One of the most interesting aspects of the novel is how Trotta’s actions during the battle of Solferino, and his subsequent ascension, do not only profoundly alter his own situation. In a kind of butterfly effect, Roth shows how one incident can have far-reaching consequences, can influence the lives of numerous people, across generations. Even his relationship with his own father is changed by it, is, in fact, made impossible. Not long after his promotion, he goes to visit the old man, who, in turn, does not really know how to approach his now-famous son. Trotta wishes that he would speak Slovenian to him, as he used to, even though he  – the son – barely understands the language, but, alas, he does not oblige. At the end of the visit, Trotta reflects that this will be the last time he will see his father; an unbridgeable gap has opened up between them. There is a lot of this sort of thing in the book, episodes involving this emotionally-stunted family fumbling through their interactions with each other, wary of intimacy, unable or unwilling to say what ought to be said or do what ought to be done. I found it incredibly moving.

To my mind, much of The Radetzky March is about identity, about what defines you as a person. This is particularly true in relation to Carl Joseph, the hero’s grandson, who dominates the greater part of the novel. While the grandfather is, in a sense, trying to avoid an identity that is being thrust upon him, Carl Joseph is trying to find one. Joseph Trotta is the hero; Carl Joseph is merely the relative. This title, the grandson of the hero of Solferino, weighs heavily upon him [he is almost haunted by a painting of the old man], and, he feels, he can’t live up to it. As expected, he joins the military, but he isn’t suited to the army at all; he doesn’t look good on horseback, is awkward when put in positions of responsibility, and fails miserably the one time he is called to lead his men in a confrontation.

Due to his awkwardness, Carl Joseph struggles to make friends, and it is significant that the one that he does make, Dr Demant, is also an outsider. Demant is a Jew, and, like Carl Joseph, feels out of place; he has, other officers say, the most unmilitary bearing. As his story progresses young Trotta is plunged more and more into crisis, a professional crisis, a literal crisis, involving a duel and large debts, but more so a crisis of the soul. At one stage he gets himself a mistress, Frau Von Taussig, and, for a brief time, while wearing his civilian clothes, he feels like a free man, like someone. It is worth noting that one of the central principles of the army is a lack of individuality; rules, procedures, orders dominate; the self is negated; not only that but, as noted, in the army he is the grandson of the hero of Solferino; it is only in civvies that he feels comfortable, or happy. Yet this brief period of happiness does not last; Carl Joseph is a tragic figure; he will not win the day. He cannot, for he lacks the mental wherewithal to save himself. He is, unfortunately, a poor dumb schmo.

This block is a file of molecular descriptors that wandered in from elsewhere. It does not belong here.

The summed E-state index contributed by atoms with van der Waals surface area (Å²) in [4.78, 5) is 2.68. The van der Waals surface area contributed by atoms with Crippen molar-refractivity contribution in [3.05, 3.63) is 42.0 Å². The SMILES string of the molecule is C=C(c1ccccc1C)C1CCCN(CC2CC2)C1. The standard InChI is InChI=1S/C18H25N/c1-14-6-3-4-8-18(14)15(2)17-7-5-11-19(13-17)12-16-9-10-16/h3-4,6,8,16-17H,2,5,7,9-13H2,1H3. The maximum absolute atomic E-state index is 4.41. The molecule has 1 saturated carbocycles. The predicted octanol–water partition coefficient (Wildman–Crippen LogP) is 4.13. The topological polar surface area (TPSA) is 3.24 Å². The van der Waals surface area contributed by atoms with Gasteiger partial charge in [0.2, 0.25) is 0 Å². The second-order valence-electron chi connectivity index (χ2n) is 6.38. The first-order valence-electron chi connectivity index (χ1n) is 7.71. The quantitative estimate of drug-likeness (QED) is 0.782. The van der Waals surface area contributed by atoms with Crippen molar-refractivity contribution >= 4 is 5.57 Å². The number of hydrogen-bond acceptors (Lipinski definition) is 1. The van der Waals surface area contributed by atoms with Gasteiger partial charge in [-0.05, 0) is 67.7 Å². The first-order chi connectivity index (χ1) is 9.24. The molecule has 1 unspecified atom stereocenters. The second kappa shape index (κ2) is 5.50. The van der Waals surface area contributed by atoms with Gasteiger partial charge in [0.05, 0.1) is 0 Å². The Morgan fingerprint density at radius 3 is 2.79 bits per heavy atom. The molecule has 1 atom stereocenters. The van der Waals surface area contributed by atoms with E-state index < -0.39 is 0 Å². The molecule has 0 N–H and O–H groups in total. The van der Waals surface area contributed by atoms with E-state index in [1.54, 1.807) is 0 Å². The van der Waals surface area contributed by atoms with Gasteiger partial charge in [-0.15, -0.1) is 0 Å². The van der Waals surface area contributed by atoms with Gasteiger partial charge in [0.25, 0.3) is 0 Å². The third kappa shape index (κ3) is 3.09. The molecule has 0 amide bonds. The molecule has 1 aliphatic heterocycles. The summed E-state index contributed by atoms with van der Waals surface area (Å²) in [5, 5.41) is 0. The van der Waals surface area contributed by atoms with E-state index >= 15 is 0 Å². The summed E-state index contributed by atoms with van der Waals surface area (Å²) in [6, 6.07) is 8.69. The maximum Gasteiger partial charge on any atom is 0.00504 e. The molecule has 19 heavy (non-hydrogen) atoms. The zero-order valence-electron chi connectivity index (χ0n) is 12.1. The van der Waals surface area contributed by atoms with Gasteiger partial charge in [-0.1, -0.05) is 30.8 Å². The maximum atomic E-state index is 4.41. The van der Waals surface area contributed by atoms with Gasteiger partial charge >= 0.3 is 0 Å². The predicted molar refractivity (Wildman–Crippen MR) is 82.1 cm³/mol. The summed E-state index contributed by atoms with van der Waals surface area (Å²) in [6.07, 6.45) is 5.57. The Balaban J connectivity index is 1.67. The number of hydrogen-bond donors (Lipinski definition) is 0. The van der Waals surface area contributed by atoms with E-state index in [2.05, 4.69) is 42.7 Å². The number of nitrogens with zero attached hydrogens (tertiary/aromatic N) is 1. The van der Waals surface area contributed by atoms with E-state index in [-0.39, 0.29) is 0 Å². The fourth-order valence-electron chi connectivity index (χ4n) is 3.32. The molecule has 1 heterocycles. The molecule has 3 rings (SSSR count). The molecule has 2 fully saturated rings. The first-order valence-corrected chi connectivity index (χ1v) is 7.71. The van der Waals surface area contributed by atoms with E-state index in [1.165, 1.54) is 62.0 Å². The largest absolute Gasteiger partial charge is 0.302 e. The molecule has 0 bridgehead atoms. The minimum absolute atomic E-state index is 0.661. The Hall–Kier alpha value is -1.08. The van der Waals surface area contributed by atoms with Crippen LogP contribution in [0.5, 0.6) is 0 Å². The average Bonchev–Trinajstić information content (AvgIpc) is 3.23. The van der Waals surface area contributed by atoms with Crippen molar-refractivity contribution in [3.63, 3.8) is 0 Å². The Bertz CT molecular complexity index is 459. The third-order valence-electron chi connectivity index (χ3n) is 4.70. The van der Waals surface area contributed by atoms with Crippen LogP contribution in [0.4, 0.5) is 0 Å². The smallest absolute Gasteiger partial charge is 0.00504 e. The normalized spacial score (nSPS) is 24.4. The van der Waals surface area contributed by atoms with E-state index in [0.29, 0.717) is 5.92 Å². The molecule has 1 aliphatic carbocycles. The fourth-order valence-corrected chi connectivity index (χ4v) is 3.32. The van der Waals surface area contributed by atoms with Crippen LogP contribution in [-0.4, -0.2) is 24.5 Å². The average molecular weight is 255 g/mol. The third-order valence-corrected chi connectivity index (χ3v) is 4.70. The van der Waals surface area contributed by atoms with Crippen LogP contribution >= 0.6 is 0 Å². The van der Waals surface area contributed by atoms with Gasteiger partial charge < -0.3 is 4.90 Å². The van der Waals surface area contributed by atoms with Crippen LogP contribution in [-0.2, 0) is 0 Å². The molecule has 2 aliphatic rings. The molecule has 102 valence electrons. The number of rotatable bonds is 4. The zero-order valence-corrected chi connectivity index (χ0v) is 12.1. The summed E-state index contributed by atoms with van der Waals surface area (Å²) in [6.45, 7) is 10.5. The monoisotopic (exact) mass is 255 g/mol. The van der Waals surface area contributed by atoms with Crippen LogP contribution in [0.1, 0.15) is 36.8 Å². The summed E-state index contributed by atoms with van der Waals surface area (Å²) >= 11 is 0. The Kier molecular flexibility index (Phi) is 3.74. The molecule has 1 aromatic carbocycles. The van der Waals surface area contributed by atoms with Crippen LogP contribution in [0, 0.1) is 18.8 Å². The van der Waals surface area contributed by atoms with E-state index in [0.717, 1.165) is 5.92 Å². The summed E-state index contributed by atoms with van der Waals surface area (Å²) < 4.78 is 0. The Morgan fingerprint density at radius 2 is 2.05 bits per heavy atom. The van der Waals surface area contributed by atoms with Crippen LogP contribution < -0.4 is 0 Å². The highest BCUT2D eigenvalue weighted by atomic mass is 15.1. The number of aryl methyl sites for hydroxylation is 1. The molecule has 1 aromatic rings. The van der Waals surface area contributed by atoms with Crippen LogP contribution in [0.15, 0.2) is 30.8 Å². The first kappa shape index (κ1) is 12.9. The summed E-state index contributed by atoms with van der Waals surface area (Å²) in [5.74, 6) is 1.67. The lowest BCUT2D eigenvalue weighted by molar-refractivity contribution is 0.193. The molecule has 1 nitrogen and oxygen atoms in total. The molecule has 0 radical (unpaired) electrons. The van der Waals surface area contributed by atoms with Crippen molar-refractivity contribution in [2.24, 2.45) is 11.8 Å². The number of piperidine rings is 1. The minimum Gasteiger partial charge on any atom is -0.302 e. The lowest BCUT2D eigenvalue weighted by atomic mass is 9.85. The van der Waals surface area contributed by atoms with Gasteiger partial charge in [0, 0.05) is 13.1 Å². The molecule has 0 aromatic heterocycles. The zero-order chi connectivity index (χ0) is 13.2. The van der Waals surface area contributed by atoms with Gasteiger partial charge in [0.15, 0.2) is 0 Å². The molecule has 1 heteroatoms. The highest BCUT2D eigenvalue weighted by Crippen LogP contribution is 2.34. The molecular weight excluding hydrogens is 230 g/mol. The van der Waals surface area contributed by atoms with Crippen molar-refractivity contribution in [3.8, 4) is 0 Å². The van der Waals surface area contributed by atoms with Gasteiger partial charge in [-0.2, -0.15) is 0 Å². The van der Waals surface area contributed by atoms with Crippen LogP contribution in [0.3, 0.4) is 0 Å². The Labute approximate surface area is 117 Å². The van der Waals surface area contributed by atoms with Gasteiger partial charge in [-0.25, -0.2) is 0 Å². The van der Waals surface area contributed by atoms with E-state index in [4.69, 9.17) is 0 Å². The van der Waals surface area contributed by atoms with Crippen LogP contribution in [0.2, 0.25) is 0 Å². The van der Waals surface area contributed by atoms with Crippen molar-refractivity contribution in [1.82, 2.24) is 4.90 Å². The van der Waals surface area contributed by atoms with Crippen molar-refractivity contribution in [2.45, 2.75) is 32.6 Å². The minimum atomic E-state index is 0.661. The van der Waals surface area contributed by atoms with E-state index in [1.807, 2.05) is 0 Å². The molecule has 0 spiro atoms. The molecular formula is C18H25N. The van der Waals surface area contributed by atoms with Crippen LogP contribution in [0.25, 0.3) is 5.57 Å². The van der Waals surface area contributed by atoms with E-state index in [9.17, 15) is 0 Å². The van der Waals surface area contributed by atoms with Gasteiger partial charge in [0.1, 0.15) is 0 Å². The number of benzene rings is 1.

‘There were a lot of things he didn’t understand, Lieutenant Trotta.’

It ought to be pretty clear by now that The Radetzky March is not a particularly lighthearted, joyous book. Beautiful? Yes, very, but there’s very little happiness. It may, therefore, not surprise you to learn that a lot of people perish throughout the 350 or so pages. [Indeed, it is very clever that a book so concerned with death begins with a man’s life being saved.] The high body count serves, I think, two purposes. Dealing with death in a healthy way is, of course, difficult for most of us; but for the Trottas, for unimaginative men who do not know how to live themselves, and certainly do not know how to grieve, it is impossible. So you could see Roth’s use of death as simply one more thing to throw at his emotionally crippled central characters; it brings into even sharper focus their sad inability to deal with the vagaries of existence. Furthermore, the novel is set in the late 1800’s and early 1900’s, and so the preoccupation with death also serves to foreshadow the impending Great War, by which I mean, of course, World War One, where hundreds of thousands of people will die, when such issues as what it means to be an individual, Carl Joseph’s chief concern, will become meaningless. That is, perhaps, the most heartbreaking thing of all about The Radetzky March; that, throughout most of it, one is aware that very soon none of this will matter, all of this agonising about identity, honour, duty, family, etc, will be washed away in chaos and blood.